February 20, 2014
If you believe that I knew where I was going, you are mistaken. I was headed North and placing myself at the mercy of anyone who would stop and offer a ride.
The first one was a pick-up loaded with tomatoes and operated by three Hispanics. It was getting dark and I was grateful for the offer. Of course they filled the cab and I was riding in the bed of the pick-up.
All went well until they broke down about an hour later. They got out cursing and one was holding a knife in his hand. ""What now, Lord?" I have no idea of their intentions and I wasn't about to stick around. "Adios" I shouted and headed on up the road. Fortunately, a truck came by and I waved him down and told them him of my previous "ride". He laughed, told me he was not authorized to pick up hitch hikers, but he would take me to the next truck stop and see if he couldn't find me a ride, heading in towards Missouri which by now I had decided would be a good place to stop and look for others.
One of my new found friend's friend told me he could take me to Springfield the next day, but he was going to sleep at the truck stop first. I was waiting outside the lunch room when a waitress came out for a smoke "break" and wondered why I was there. When she found out I was waiting on that other truck, she left and came back with a "pass" which allowed me to sleep in their bunk house. The next morning I was on my way again. In Springfield, I found a "mission" where I could eat and sleep and I not only found a paying job for the next day, the owner of the company I was working for offered me a job of cleaning up around his house over the weekend. He paid me twice as much as I had earned on his payroll and fixed up a place where I could sleep in his barn.
I went to church with his family and told them of what I was doing and they gave me their address so I could stay in touch with them and permission to call them "collect" as I went along my way.
A fellow told me there was lots of work in Kansas City, so after working on Monday, I headed up to what I thought might be a better location. So much for my thinking. When I got there it was raining and cold - in July, so I headed for a larger Mission. It was dry but I was about to be frightened unlike any-thing I had ever experienced before. We had to listen to a sermon, standard practice in most Missions and the text the preacher used was John 8:32 - "..you shall know the truth and the truth will set you free." I will never forget it. After the sermon we were fed a bowl of watered down gruel and herded into a small room with a window up over a door that had been barricaded. Twenty one black men and me and that was OK until they locked the door behind us. My first reaction - "What if there is a fire?"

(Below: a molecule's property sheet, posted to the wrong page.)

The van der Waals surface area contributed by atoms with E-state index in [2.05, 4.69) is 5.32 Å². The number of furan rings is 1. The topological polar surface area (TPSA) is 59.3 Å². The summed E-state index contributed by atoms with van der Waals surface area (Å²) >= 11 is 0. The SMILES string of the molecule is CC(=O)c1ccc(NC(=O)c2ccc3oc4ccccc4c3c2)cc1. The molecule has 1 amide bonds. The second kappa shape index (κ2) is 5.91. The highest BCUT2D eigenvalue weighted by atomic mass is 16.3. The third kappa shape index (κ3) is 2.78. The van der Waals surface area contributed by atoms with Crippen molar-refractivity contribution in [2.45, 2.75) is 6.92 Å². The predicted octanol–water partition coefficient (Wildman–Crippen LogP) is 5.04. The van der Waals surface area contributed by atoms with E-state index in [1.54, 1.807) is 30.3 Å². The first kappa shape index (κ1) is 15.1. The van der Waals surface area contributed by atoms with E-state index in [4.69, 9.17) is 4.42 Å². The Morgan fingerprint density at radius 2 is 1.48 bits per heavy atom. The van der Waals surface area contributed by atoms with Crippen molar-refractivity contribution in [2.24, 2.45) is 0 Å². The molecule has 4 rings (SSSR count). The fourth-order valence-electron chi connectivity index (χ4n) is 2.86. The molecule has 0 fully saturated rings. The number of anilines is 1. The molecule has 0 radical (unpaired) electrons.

I slept very little that night. And when they finally let us out, I literally ran out of that place and in the process, stepped off a curb, fell and twisted my leg on my way to the street.
Fortunately, the freeway was close so my leg was OK until I stood for a few minutes, trying to hitch a ride. Fortunately, a little roadster stopped and the driver asked me where I was headed. "St. Louis" popped into my mind and he replied, "Get in, I'll be passing through there is a few hours." Along the way I would learn that he was an Air Force Chaplain, a Catholic, and we spent the time talking about religion, the Air Force, and life in general. I was so interested in his opinions that I hardly noticed that my leg had begun to swell up. He offered to buy me lunch at the intersection where he would be heading South. but I pointed to my leg and told him I was changing my mind. I would head towards Michigan and stay with my Uncle and Aunt until I was better.
By the time I got there (Port Huron, MI), my leg was much better and they were not at home, so I laid back on a lawn chair and fell asleep. Imagine their surprise when they came home from the grocery store and found me laying there - as if I might be dead. At first, they did not recognize me, it had been twenty years since we had been together.